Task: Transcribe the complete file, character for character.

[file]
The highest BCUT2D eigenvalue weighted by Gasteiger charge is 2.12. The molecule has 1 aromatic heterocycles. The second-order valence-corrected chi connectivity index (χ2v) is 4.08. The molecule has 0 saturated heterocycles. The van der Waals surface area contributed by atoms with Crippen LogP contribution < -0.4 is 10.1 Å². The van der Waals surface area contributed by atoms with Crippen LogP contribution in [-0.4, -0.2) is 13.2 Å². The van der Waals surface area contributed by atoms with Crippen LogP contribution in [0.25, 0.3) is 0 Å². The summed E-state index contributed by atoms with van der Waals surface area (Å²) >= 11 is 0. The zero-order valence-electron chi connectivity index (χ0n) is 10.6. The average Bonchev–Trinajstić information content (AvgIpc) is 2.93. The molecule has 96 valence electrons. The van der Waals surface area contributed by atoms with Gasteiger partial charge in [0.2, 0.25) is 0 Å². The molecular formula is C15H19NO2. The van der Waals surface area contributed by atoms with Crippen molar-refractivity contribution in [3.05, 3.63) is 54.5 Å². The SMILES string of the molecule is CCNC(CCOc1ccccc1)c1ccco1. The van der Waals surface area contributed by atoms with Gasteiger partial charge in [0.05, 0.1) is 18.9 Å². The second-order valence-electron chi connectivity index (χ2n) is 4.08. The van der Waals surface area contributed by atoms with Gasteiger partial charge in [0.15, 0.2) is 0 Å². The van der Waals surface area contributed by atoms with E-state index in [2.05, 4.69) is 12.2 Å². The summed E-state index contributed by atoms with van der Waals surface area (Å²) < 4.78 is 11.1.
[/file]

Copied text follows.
The highest BCUT2D eigenvalue weighted by Gasteiger charge is 2.12. The molecule has 1 aromatic heterocycles. The second-order valence-corrected chi connectivity index (χ2v) is 4.08. The molecule has 0 saturated heterocycles. The van der Waals surface area contributed by atoms with Crippen LogP contribution < -0.4 is 10.1 Å². The van der Waals surface area contributed by atoms with Crippen LogP contribution in [-0.4, -0.2) is 13.2 Å². The van der Waals surface area contributed by atoms with Crippen LogP contribution in [0.25, 0.3) is 0 Å². The summed E-state index contributed by atoms with van der Waals surface area (Å²) >= 11 is 0. The zero-order valence-electron chi connectivity index (χ0n) is 10.6. The average Bonchev–Trinajstić information content (AvgIpc) is 2.93. The molecule has 96 valence electrons. The van der Waals surface area contributed by atoms with Gasteiger partial charge in [0.2, 0.25) is 0 Å². The molecular formula is C15H19NO2. The van der Waals surface area contributed by atoms with Crippen molar-refractivity contribution in [3.05, 3.63) is 54.5 Å². The SMILES string of the molecule is CCNC(CCOc1ccccc1)c1ccco1. The van der Waals surface area contributed by atoms with Gasteiger partial charge in [0.05, 0.1) is 18.9 Å². The second-order valence-electron chi connectivity index (χ2n) is 4.08. The van der Waals surface area contributed by atoms with Gasteiger partial charge in [0.15, 0.2) is 0 Å². The van der Waals surface area contributed by atoms with E-state index in [2.05, 4.69) is 12.2 Å². The summed E-state index contributed by atoms with van der Waals surface area (Å²) < 4.78 is 11.1.